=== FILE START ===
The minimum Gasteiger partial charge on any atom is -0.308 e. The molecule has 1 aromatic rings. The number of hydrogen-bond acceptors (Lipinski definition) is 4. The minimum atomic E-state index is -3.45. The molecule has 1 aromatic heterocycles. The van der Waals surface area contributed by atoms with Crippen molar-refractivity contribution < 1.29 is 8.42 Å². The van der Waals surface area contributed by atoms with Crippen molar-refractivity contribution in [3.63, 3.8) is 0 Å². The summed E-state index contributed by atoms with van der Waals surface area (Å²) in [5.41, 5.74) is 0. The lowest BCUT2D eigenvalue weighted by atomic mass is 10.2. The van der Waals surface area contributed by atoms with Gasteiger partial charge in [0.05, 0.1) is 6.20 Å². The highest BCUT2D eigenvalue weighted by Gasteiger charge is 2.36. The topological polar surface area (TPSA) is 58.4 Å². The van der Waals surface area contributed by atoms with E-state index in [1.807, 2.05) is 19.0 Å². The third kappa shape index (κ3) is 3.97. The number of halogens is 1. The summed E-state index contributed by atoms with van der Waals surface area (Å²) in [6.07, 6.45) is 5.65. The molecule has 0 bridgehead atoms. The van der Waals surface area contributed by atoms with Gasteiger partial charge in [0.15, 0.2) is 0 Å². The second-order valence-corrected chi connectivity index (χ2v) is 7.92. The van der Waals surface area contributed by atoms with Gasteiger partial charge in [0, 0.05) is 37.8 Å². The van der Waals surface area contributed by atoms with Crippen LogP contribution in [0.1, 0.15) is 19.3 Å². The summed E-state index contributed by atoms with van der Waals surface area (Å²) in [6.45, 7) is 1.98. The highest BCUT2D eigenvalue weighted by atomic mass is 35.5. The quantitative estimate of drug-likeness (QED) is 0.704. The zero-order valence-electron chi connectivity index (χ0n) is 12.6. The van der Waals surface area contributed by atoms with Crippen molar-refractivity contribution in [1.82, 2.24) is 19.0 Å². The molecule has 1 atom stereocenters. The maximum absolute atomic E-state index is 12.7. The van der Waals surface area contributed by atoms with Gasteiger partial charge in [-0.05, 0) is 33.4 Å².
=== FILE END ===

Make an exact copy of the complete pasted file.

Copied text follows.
The minimum Gasteiger partial charge on any atom is -0.308 e. The molecule has 1 aromatic rings. The number of hydrogen-bond acceptors (Lipinski definition) is 4. The minimum atomic E-state index is -3.45. The molecule has 1 aromatic heterocycles. The van der Waals surface area contributed by atoms with Crippen molar-refractivity contribution < 1.29 is 8.42 Å². The van der Waals surface area contributed by atoms with Crippen molar-refractivity contribution in [3.63, 3.8) is 0 Å². The summed E-state index contributed by atoms with van der Waals surface area (Å²) in [5.41, 5.74) is 0. The lowest BCUT2D eigenvalue weighted by atomic mass is 10.2. The van der Waals surface area contributed by atoms with Gasteiger partial charge in [0.05, 0.1) is 6.20 Å². The highest BCUT2D eigenvalue weighted by Gasteiger charge is 2.36. The topological polar surface area (TPSA) is 58.4 Å². The van der Waals surface area contributed by atoms with E-state index in [1.807, 2.05) is 19.0 Å². The third kappa shape index (κ3) is 3.97. The number of halogens is 1. The summed E-state index contributed by atoms with van der Waals surface area (Å²) in [6.07, 6.45) is 5.65. The molecule has 0 bridgehead atoms. The van der Waals surface area contributed by atoms with Gasteiger partial charge in [0.15, 0.2) is 0 Å². The second-order valence-corrected chi connectivity index (χ2v) is 7.92. The van der Waals surface area contributed by atoms with Gasteiger partial charge in [0, 0.05) is 37.8 Å². The van der Waals surface area contributed by atoms with Crippen LogP contribution in [0.1, 0.15) is 19.3 Å². The summed E-state index contributed by atoms with van der Waals surface area (Å²) in [6.45, 7) is 1.98. The highest BCUT2D eigenvalue weighted by atomic mass is 35.5. The quantitative estimate of drug-likeness (QED) is 0.704. The zero-order valence-electron chi connectivity index (χ0n) is 12.6. The van der Waals surface area contributed by atoms with Crippen molar-refractivity contribution in [1.82, 2.24) is 19.0 Å². The molecule has 1 atom stereocenters. The maximum absolute atomic E-state index is 12.7. The van der Waals surface area contributed by atoms with Gasteiger partial charge in [-0.05, 0) is 33.4 Å².